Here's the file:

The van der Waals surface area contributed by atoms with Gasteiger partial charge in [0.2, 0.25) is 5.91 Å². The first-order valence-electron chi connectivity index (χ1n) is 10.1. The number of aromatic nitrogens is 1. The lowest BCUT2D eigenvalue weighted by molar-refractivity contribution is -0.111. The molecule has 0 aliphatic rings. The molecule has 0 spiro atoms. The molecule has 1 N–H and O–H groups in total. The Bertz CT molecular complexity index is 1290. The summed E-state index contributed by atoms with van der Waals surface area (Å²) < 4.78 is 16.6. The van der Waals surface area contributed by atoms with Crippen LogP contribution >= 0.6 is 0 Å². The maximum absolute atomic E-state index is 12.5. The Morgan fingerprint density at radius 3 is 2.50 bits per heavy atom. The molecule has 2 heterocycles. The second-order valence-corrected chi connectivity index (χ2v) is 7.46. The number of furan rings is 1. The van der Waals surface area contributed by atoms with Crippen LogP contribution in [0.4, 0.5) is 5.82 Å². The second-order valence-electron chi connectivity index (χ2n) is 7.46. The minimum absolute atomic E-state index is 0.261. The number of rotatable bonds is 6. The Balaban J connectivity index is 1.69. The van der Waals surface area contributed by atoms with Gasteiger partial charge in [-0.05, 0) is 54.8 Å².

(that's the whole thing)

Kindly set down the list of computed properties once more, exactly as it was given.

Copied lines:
The van der Waals surface area contributed by atoms with Gasteiger partial charge in [0.2, 0.25) is 5.91 Å². The first-order valence-electron chi connectivity index (χ1n) is 10.1. The number of aromatic nitrogens is 1. The lowest BCUT2D eigenvalue weighted by molar-refractivity contribution is -0.111. The molecule has 0 aliphatic rings. The molecule has 0 spiro atoms. The molecule has 1 N–H and O–H groups in total. The Bertz CT molecular complexity index is 1290. The summed E-state index contributed by atoms with van der Waals surface area (Å²) < 4.78 is 16.6. The van der Waals surface area contributed by atoms with Crippen LogP contribution >= 0.6 is 0 Å². The maximum absolute atomic E-state index is 12.5. The Morgan fingerprint density at radius 3 is 2.50 bits per heavy atom. The molecule has 2 heterocycles. The second-order valence-corrected chi connectivity index (χ2v) is 7.46. The number of furan rings is 1. The van der Waals surface area contributed by atoms with Crippen LogP contribution in [0.4, 0.5) is 5.82 Å². The second-order valence-electron chi connectivity index (χ2n) is 7.46. The minimum absolute atomic E-state index is 0.261. The number of rotatable bonds is 6. The Balaban J connectivity index is 1.69. The van der Waals surface area contributed by atoms with Gasteiger partial charge in [-0.05, 0) is 54.8 Å².